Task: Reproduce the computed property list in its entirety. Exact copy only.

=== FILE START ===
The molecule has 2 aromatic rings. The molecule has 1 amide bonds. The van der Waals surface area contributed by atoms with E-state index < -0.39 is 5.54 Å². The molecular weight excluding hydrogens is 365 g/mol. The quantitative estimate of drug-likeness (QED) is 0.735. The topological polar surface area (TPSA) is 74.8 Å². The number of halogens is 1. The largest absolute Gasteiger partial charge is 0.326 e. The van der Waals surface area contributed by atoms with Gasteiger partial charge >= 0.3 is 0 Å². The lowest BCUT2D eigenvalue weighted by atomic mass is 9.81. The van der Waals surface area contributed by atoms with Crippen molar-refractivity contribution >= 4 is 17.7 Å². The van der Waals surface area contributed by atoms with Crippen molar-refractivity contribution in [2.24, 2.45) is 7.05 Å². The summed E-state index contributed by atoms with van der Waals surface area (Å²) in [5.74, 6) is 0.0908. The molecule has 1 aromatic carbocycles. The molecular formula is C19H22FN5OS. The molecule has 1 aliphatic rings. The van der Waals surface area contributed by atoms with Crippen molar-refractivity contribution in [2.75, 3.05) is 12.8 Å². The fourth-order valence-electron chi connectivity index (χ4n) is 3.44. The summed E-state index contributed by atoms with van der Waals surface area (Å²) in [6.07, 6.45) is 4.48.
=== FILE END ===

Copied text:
The molecule has 2 aromatic rings. The molecule has 1 amide bonds. The van der Waals surface area contributed by atoms with E-state index < -0.39 is 5.54 Å². The molecular weight excluding hydrogens is 365 g/mol. The quantitative estimate of drug-likeness (QED) is 0.735. The topological polar surface area (TPSA) is 74.8 Å². The number of halogens is 1. The largest absolute Gasteiger partial charge is 0.326 e. The van der Waals surface area contributed by atoms with Gasteiger partial charge >= 0.3 is 0 Å². The lowest BCUT2D eigenvalue weighted by atomic mass is 9.81. The van der Waals surface area contributed by atoms with Crippen molar-refractivity contribution >= 4 is 17.7 Å². The van der Waals surface area contributed by atoms with Crippen molar-refractivity contribution in [2.24, 2.45) is 7.05 Å². The summed E-state index contributed by atoms with van der Waals surface area (Å²) in [5.74, 6) is 0.0908. The molecule has 1 aromatic carbocycles. The molecular formula is C19H22FN5OS. The molecule has 1 aliphatic rings. The van der Waals surface area contributed by atoms with Crippen molar-refractivity contribution in [2.75, 3.05) is 12.8 Å². The fourth-order valence-electron chi connectivity index (χ4n) is 3.44. The summed E-state index contributed by atoms with van der Waals surface area (Å²) in [6.07, 6.45) is 4.48.